Hugh De Lacy, Lord of Meath 1172-1186.Hugh De Lacy was the fifth Baron Lacy. The family received its name from its original seat at Lassy in Normandy. The principal estates of the Lacy family were in the West Midlands of England and along the West Marches. His contemporary, Giraldus, describes Hugh de Lacy as follows:  a swarthy man with small, black deep-set eyes, a flat nose, an ugly scar on his right cheek caused by a burn, a short neck and a hairy sinewy body. He was very covetous, and immoderately ambitious of honour and renowned. Hugh De Lacy laid the foundation for the town of Navan, the town in which I now live.

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Rathmore Castle by Beatrice Obinyan

In the 15th century the head of the family was Sir Christopher Cruys and he owned Rathmore, Moydorragh and Cruicetown Castles and estates. He married late in life and was very happy with his young wife, but his nephews (who lived at nearby Robertown castle were very angry as they had expected to inherit all his property. So they planned to murder them one evening as the husband and wife were walking up the long straight avenue by Cruicetown Lake to the castle on their return from a few hours visit to a nearby Moydorragh Castle. When attacked, Sir Christopher ordered his wife to run to the castle for help while he stood with his back to a tree and fought the ruffians with a sword till he fell riddled with wounds.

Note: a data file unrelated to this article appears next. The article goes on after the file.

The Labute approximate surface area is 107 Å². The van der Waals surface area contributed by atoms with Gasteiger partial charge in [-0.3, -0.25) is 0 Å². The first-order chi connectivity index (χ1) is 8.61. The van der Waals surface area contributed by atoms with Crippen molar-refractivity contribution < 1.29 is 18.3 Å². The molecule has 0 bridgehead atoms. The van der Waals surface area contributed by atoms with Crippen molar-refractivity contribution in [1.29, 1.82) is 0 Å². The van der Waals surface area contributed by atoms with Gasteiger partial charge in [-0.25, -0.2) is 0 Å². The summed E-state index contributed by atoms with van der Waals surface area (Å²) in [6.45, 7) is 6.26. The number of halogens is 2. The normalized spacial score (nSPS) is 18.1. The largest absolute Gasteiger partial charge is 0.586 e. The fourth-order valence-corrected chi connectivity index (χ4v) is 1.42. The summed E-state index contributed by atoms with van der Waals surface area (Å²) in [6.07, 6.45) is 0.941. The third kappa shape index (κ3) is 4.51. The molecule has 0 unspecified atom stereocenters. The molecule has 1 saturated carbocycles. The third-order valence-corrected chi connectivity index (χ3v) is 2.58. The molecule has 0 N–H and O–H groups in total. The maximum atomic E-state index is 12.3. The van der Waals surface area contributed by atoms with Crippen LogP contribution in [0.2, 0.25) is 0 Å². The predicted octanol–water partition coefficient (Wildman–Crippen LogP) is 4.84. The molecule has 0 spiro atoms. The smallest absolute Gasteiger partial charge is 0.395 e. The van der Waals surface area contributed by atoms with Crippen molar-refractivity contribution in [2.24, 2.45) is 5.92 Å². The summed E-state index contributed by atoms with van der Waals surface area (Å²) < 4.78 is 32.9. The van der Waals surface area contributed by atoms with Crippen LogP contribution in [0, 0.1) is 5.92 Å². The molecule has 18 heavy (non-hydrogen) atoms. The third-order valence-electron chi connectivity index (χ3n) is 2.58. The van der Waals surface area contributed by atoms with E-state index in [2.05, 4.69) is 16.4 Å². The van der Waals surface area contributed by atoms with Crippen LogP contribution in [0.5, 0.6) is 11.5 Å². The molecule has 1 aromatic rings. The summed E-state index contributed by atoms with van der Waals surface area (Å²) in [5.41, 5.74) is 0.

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My Story by Geoffrey Akinduro

Every year me and my family go to church and celebrate the new year. It is very fun because we dance and have drinks and food. Usually we have a dance at the end. Everyone [Including children] dance and it is very fun. I am not Catholic. I’m Protestant I think. The church gives us children capri-sun and cookies. The church is somewhere in Dublin. My family dressed fancy.

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Christmas pudding By Amelia Deane

First week in December my mam gets all the ingredients for making

Are family Christmas pudding. That evening we place all the ingredients on the table and get a large bowl. all of us gather around

The table to mix the ingredients each person having a stir and making a wish.

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Our History and Culture